Indeed, our sins — hate, fear, greed, jealousy, lust, materialism, pride — can at times take such distinct forms in our lives that we recognize them in the faces of the gargoyles and grotesques that guard our cathedral doors. And these sins join in a chorus — you might even say a legion — of voices locked in an ongoing battle with God to lay claim over our identity, to convince us we belong to them, that they have the right to name us. Where God calls the baptized beloved, demons call her addict, slut, sinner, failure, fat, worthless, faker, screwup. Where God calls her child, the demons beckon with rich, powerful, pretty, important, religious, esteemed, accomplished, right. It is no coincidence that when Satan tempted Jesus after his baptism, he began his entreaties with, “If you are the Son of God . . .” We all long for someone to tell us who we are. The great struggle of the Christian life is to take God’s name for us, to believe we are beloved and to believe that is enough.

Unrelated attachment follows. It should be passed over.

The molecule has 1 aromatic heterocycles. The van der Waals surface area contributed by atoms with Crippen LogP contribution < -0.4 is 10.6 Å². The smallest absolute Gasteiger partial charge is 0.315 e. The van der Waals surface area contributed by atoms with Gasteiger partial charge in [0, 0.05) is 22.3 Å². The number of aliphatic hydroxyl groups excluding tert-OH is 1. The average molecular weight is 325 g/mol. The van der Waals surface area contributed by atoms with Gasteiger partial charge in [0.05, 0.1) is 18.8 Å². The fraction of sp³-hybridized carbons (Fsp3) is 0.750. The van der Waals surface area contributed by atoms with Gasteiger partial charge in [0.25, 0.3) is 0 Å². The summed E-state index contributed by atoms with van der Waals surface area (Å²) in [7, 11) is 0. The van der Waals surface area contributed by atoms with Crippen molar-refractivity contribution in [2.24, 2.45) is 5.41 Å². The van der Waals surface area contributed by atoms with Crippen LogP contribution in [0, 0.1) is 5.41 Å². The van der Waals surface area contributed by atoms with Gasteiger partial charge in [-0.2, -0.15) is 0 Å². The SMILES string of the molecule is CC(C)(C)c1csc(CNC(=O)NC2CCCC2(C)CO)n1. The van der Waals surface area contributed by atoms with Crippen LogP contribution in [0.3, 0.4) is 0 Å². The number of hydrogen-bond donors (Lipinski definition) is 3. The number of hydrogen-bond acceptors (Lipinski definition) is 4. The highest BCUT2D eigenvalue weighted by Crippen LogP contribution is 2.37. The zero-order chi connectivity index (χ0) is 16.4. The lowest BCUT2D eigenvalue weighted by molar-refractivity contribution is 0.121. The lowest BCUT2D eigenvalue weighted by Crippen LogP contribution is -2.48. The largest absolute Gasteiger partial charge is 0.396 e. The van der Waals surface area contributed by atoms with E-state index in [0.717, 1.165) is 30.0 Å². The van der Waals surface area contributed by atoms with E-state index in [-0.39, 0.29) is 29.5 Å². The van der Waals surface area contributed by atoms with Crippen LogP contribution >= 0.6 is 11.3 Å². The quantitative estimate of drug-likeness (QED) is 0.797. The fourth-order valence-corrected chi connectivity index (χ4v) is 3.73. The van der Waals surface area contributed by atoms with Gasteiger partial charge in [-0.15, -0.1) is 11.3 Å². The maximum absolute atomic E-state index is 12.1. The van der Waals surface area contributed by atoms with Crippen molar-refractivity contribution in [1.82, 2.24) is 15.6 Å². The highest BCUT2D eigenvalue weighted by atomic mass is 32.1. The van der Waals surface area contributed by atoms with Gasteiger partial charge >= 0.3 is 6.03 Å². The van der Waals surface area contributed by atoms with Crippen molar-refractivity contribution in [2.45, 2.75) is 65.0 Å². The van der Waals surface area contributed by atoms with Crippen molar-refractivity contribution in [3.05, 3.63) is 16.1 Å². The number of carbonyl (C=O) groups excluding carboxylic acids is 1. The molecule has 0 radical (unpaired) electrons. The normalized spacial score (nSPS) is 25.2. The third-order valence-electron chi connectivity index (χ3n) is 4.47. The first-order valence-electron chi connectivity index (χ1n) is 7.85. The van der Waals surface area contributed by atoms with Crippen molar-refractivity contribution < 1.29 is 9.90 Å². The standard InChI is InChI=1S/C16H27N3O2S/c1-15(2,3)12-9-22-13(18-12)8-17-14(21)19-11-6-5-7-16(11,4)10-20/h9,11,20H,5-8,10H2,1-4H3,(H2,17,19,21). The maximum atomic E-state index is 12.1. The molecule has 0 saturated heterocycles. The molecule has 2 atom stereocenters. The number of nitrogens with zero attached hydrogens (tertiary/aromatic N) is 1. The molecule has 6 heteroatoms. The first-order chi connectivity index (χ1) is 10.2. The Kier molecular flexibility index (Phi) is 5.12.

— Rachel Held Evans, Searching for Sunday, p. 19